Eating Fire: A History of the Dyke March
An indomitable legacy is carried on to this day by Dyke Marches across the world, one that pushes back against centuries of erasure, oppression, and systematic cruelty. A spectacular act of protest, it challenged not only the injustices of government but also the male dominance within LGBTQ+ spaces. The main reason for the creation of the various Dyke Marches was to protest what many women saw as the control of Pride events by white gay men at the expense of lesbians in general and women of color in particular.
This march, that began in the 90’s, set a powerful precedent for lesbian organizing with marches including diverse women from every backgound united to claim the label of lesbian. Since it’s first protest, Dyke Marches have sprung up in cities around the world.. Thousands upon thousands of lesbians have marched for visibility, freedom, and community.
"the Lesbian Avengers decided to throw down the gauntlet and use the word "dyke." It was big and bold, and a declaration of independence from both the women’s and gay movements that had always sidelined us. It also thumbed its nose at the obsequious trend of some LGBT activism: "Please give us a few crumbs. We’re just like you, except for who we sleep with.""
While most historical accounts has the first official Dyke March taking place in 1993, the first documented lesbian march took place in Vancouver, British Columbia, Canada, in May 1981. Approximately 200 lesbians attending the fifth Bi-National Lesbian Conference marched through downtown streets chanting "Look over here, look over there, lesbians are everywhere!"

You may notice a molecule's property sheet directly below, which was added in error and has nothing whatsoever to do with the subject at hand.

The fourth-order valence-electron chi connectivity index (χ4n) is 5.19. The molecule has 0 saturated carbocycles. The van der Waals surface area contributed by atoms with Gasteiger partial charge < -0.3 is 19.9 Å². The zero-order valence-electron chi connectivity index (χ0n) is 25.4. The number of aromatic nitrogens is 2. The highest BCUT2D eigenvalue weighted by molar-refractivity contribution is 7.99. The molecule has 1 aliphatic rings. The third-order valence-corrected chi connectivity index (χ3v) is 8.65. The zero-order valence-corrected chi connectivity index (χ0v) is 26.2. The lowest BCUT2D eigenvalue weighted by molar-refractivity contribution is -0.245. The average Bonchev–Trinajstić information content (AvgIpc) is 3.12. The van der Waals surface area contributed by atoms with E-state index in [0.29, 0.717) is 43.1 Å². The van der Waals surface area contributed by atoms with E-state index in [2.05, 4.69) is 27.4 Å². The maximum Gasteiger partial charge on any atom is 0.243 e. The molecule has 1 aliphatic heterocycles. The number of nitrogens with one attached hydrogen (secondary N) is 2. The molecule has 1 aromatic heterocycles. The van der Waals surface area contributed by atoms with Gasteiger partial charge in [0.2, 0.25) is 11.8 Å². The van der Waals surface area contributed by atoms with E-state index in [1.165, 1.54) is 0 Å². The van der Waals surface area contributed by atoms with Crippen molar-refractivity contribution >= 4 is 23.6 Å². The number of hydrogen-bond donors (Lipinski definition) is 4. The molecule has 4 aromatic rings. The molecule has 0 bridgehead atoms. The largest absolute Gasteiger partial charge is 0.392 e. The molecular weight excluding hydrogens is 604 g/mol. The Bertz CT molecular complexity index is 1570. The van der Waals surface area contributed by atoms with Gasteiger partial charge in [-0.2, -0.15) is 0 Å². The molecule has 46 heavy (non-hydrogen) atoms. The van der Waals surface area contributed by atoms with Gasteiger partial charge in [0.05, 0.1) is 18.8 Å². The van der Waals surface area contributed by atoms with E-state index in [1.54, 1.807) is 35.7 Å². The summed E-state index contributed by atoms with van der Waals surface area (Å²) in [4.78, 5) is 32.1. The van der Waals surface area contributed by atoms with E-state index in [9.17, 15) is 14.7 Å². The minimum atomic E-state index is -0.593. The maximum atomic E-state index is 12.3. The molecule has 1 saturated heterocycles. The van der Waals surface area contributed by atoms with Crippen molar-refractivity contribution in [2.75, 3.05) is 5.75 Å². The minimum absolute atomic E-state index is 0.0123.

Later, on October 17, 1981, the now-defunct organization Lesbians Against the Right held a "Dykes in the Streets" march in Toronto, Ontario, with lesbian power, pride, and visibility as the theme. 350 women participated in this demonstration. It would not be until 15 years later that another similar demonstration would be held in Toronto.
The Lesbian Avengers
After these initial demonstrations, there are no surviving records of other official marches until 1993 when over 20,000 lesbians took to the streets of Washington DC the night before the scheduled March on Washington for Lesbian, Gay and Bisexual Rights and Liberation.
It was to be a protest like no other. As one Dyke Marcher shouted, “This is the largest lesbian demonstration in the history of the world!” Coordinated by the Lesbian Avengers, Dyke March was the first time that so many lesbians grouped together to claim public space.
The March on Washington for Lesbian, Gay, and Bi Equal Rights and Liberation
The March on Washington for Lesbian, Gay, and Bi Equal Rights and Liberation was a large political rally that took place in Washington, D.C. on April 25, 1993. Organizers estimated that over 1 Million people attended the March making it one of the largest protests in US History. Organizers marched to the white house with a list of demands View the demands
The Avengers handed out 8,000 flyers telling Dykes to meet at Dupont Circle at 5 PM on the evening of April 24th, 1993, for a Dyke March to the White House. More than 20,000 lesbians showed up and marched all the way to the National Mall. Lesbians from LA made a large banner and dykes from Philadelphia made a huge vagina which was carried like a puppet through the streets of Washington D.C. The New York Lesbian Avengers organized the logistics of the march, arranged for marshals, and created a manifesto addressing the necessity of grass-roots lesbian organizing, especially given the anti-gay bills being pushed by the right wing.
“This is the largest lesbian demonstration in the history of the world!”
As they marched to the White House, a group of Lesbian Avengers stunned the march by dramatically eating fire while the crowd chanted, “The fire will not consume us. We take it and make it our own.” The Avengers had started the fire-eating thing a few months before, to protest the firebombing deaths of Hattie Mae Cohens and Brian Mock, an African-American lesbian and a disabled, white, gay man, respectively.
Lesbian Avengers: Eating Fire